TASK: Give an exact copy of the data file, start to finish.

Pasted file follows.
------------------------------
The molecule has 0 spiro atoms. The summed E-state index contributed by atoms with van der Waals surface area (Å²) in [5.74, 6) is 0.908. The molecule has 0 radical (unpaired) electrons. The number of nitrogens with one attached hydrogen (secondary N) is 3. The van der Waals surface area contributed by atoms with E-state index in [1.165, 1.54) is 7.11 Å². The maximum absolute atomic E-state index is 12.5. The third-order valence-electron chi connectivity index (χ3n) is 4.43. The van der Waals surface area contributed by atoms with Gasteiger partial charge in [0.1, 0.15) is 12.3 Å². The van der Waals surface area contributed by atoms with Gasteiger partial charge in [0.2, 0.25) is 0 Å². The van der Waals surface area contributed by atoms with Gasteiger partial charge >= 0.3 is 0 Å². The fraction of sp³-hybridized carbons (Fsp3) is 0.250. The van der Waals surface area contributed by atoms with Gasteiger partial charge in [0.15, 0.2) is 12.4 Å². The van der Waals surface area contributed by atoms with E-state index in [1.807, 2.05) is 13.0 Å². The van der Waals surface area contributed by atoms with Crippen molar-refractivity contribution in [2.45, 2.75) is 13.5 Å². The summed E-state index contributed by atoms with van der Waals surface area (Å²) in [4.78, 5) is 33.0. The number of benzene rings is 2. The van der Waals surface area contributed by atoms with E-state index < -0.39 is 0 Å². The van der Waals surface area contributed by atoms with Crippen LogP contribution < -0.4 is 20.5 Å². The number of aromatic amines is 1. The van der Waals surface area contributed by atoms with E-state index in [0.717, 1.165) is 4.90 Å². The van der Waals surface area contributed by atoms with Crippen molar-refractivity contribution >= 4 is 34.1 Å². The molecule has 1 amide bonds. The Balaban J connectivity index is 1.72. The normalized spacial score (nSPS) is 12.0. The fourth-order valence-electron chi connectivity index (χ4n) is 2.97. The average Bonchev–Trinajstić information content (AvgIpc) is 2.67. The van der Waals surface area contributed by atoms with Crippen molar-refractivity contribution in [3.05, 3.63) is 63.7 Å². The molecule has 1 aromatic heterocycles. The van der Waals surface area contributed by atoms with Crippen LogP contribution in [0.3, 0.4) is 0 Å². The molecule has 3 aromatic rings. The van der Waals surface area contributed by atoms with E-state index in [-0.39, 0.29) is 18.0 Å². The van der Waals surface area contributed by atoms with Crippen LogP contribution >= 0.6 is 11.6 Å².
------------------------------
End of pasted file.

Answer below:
The molecule has 0 spiro atoms. The summed E-state index contributed by atoms with van der Waals surface area (Å²) in [5.74, 6) is 0.908. The molecule has 0 radical (unpaired) electrons. The number of nitrogens with one attached hydrogen (secondary N) is 3. The van der Waals surface area contributed by atoms with E-state index in [1.165, 1.54) is 7.11 Å². The maximum absolute atomic E-state index is 12.5. The third-order valence-electron chi connectivity index (χ3n) is 4.43. The van der Waals surface area contributed by atoms with Gasteiger partial charge in [0.1, 0.15) is 12.3 Å². The van der Waals surface area contributed by atoms with Gasteiger partial charge in [0.2, 0.25) is 0 Å². The van der Waals surface area contributed by atoms with Gasteiger partial charge >= 0.3 is 0 Å². The fraction of sp³-hybridized carbons (Fsp3) is 0.250. The van der Waals surface area contributed by atoms with Gasteiger partial charge in [0.15, 0.2) is 12.4 Å². The van der Waals surface area contributed by atoms with E-state index in [1.807, 2.05) is 13.0 Å². The van der Waals surface area contributed by atoms with Crippen molar-refractivity contribution in [2.45, 2.75) is 13.5 Å². The summed E-state index contributed by atoms with van der Waals surface area (Å²) in [4.78, 5) is 33.0. The number of benzene rings is 2. The van der Waals surface area contributed by atoms with E-state index < -0.39 is 0 Å². The van der Waals surface area contributed by atoms with Crippen LogP contribution < -0.4 is 20.5 Å². The number of aromatic amines is 1. The van der Waals surface area contributed by atoms with E-state index in [0.717, 1.165) is 4.90 Å². The van der Waals surface area contributed by atoms with Crippen molar-refractivity contribution >= 4 is 34.1 Å². The molecule has 1 amide bonds. The Balaban J connectivity index is 1.72. The normalized spacial score (nSPS) is 12.0. The fourth-order valence-electron chi connectivity index (χ4n) is 2.97. The average Bonchev–Trinajstić information content (AvgIpc) is 2.67. The van der Waals surface area contributed by atoms with Crippen molar-refractivity contribution in [3.05, 3.63) is 63.7 Å². The molecule has 1 aromatic heterocycles. The van der Waals surface area contributed by atoms with Crippen LogP contribution in [0.3, 0.4) is 0 Å². The molecule has 3 aromatic rings. The van der Waals surface area contributed by atoms with E-state index in [-0.39, 0.29) is 18.0 Å². The van der Waals surface area contributed by atoms with Crippen LogP contribution >= 0.6 is 11.6 Å².